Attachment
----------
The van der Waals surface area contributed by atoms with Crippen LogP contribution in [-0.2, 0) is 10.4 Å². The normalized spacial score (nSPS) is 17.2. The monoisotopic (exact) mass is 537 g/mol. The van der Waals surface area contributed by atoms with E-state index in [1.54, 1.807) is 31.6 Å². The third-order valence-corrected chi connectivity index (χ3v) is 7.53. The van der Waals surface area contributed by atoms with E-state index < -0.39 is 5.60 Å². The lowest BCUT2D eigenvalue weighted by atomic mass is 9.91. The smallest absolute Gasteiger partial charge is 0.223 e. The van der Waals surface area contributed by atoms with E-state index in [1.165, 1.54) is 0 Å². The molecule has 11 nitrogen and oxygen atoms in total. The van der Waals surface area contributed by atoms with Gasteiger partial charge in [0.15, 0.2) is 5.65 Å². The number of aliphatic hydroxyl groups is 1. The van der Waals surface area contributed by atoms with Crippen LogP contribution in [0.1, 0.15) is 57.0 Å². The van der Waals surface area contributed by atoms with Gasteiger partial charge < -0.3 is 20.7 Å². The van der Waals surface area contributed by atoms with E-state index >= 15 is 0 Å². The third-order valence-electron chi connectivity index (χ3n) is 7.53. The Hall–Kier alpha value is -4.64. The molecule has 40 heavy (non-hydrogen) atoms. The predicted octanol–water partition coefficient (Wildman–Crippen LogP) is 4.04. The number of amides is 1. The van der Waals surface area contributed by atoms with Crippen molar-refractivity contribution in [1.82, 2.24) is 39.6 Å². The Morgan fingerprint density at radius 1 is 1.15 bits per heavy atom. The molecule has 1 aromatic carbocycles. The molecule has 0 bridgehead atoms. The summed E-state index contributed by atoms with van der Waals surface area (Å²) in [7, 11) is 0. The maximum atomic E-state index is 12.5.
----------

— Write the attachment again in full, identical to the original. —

The van der Waals surface area contributed by atoms with Crippen LogP contribution in [-0.2, 0) is 10.4 Å². The normalized spacial score (nSPS) is 17.2. The monoisotopic (exact) mass is 537 g/mol. The van der Waals surface area contributed by atoms with E-state index in [1.54, 1.807) is 31.6 Å². The third-order valence-corrected chi connectivity index (χ3v) is 7.53. The van der Waals surface area contributed by atoms with E-state index < -0.39 is 5.60 Å². The lowest BCUT2D eigenvalue weighted by atomic mass is 9.91. The smallest absolute Gasteiger partial charge is 0.223 e. The van der Waals surface area contributed by atoms with E-state index in [1.165, 1.54) is 0 Å². The molecule has 11 nitrogen and oxygen atoms in total. The van der Waals surface area contributed by atoms with Gasteiger partial charge in [0.15, 0.2) is 5.65 Å². The number of aliphatic hydroxyl groups is 1. The van der Waals surface area contributed by atoms with Crippen LogP contribution in [0.1, 0.15) is 57.0 Å². The van der Waals surface area contributed by atoms with Gasteiger partial charge < -0.3 is 20.7 Å². The van der Waals surface area contributed by atoms with E-state index >= 15 is 0 Å². The third-order valence-electron chi connectivity index (χ3n) is 7.53. The Hall–Kier alpha value is -4.64. The molecule has 40 heavy (non-hydrogen) atoms. The predicted octanol–water partition coefficient (Wildman–Crippen LogP) is 4.04. The number of amides is 1. The van der Waals surface area contributed by atoms with Crippen molar-refractivity contribution in [1.82, 2.24) is 39.6 Å². The Morgan fingerprint density at radius 1 is 1.15 bits per heavy atom. The molecule has 1 aromatic carbocycles. The molecule has 0 bridgehead atoms. The summed E-state index contributed by atoms with van der Waals surface area (Å²) in [7, 11) is 0. The maximum atomic E-state index is 12.5.